ScottishPower: fix your energy bills for two years
ScottishPower has launched tariffs allowing you to fix your energy bills for two years. But are they any good?
ScottishPower has just introduced a fixed deal that will take you through two winters until the end of March 2014. That's about 17 months by the time the switch goes through.
It also has another slightly more expensive deal lasting two full years.
Looking at “medium” users of gas and electricity, and averaging the cost of the 17-month fixed tariff in all regions, the average price of the Online Fixed Price Energy April 2014 tariff comes in at £1,140 per year. (Note: the tariff's called “April 2014” but the deal ends in March 2014.)
The two-year tariff, called Fixed Price Energy November 2014 (ending in October 2014), costs an average of £1,155 per year for medium users, or £15 extra.
Neither tariff has exit penalties.
What's not to like?
We might be getting used to bills in the low thousands of pounds, but you can do a lot better than that.
For medium users of gas and electricity, the 17-month fix averages around £100 more expensive per year than the cheapest variable tariff, which is the Spark Energy Spark Advance tariff. This costs an average £1,040 per year and it also has no exit penalties. It's the cheapest variable deal in all regions except south Wales, where the First Utility iSave version 12 is a few pence cheaper.
In order for the 17-month fixed deal to work out more cheaply, the cheapest variable deals might have to rise by more than 13% before the winter is out. Alternatively, variable deals will have to rise 8% towards the end of winter and 8% again at the start of next winter. I have taken into account the fact that we use more energy in winter.
For the two-year fix to be worth it, the cheapest variable deals will either have to go up by 15% before the winter is out, or up by 9% this winter and another 9% before the next.
Those rises certainly aren't impossible, but it means that these fixes are far from cheap. Remember, although SSE is increasing its standard prices from next week - and that is usually a sign of further increases to come - the suppliers price very differently for the cheapest online deals, and increase their prices at different times.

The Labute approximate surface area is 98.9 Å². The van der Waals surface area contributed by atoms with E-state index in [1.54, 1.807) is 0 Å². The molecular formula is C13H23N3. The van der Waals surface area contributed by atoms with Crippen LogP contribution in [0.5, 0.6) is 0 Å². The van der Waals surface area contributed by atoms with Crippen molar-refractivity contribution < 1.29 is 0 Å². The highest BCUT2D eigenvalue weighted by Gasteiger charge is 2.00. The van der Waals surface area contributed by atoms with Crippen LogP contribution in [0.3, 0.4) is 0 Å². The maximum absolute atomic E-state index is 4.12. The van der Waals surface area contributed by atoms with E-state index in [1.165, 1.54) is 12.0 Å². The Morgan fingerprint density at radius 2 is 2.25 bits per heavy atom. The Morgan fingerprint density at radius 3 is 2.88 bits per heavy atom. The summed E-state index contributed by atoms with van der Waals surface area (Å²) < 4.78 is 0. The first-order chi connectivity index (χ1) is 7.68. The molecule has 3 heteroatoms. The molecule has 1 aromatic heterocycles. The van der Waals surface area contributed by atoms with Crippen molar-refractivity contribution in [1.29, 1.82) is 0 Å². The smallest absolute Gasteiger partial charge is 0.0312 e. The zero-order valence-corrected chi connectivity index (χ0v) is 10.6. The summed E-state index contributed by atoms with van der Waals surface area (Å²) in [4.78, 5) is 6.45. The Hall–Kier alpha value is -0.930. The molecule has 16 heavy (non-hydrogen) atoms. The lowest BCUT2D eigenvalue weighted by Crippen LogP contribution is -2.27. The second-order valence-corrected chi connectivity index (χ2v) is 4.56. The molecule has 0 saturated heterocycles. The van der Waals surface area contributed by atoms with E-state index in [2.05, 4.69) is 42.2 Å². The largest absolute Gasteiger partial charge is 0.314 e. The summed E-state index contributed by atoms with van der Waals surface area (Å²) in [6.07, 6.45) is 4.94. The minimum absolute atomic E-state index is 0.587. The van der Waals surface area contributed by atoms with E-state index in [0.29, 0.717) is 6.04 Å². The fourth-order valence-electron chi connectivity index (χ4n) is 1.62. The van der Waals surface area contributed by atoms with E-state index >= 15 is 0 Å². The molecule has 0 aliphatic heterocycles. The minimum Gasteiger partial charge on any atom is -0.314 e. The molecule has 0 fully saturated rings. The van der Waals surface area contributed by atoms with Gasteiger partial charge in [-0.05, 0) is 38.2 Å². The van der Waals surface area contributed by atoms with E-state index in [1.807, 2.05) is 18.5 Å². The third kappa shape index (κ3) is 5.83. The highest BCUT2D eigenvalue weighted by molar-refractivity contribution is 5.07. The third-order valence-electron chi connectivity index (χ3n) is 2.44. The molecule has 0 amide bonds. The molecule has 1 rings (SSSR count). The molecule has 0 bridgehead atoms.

Strange quotes direct from ScottishPower
This seems to be because, through its website, it is pushing a version of the two-year deal that includes extra services, such as an annual service for your boiler.
I'm not at all convinced the high extra cost is worth these extra benefits. Packaged products are rarely cost-effective and this one doesn't look any different.
There are cheaper fixes
There are cheaper fixes out there than you'll find with the major suppliers like ScottishPower.
The First Utility iSave Fixed Price version 4 March 2014 will last you the same time of about 17 months by the time the switch goes through. According to Matt Ridout of energyhelpline, this costs under £1,090 per year, on average, for medium users.
Using my own analysis of regional data, I estimate that this tariff is just 3% to 6% more expensive than the cheapest variable tariff in every region, making it a much better buy than the ScottishPower fixes.
First Utility is cheapest in 12 of the 14 regions. In the Norweb and East Midlands electricity regions – to use the old regional terms – the Ovo New Energy Fixed tariff is the cheapest fix. However, this lasts 12 months instead of 17.
The average Ovo fixed price for the East Midlands is £1,060 and for Norweb it is £1,100. This tariff is less than 3% more expensive than the cheapest variable tariff in both of those regions, making it a good buy, too.
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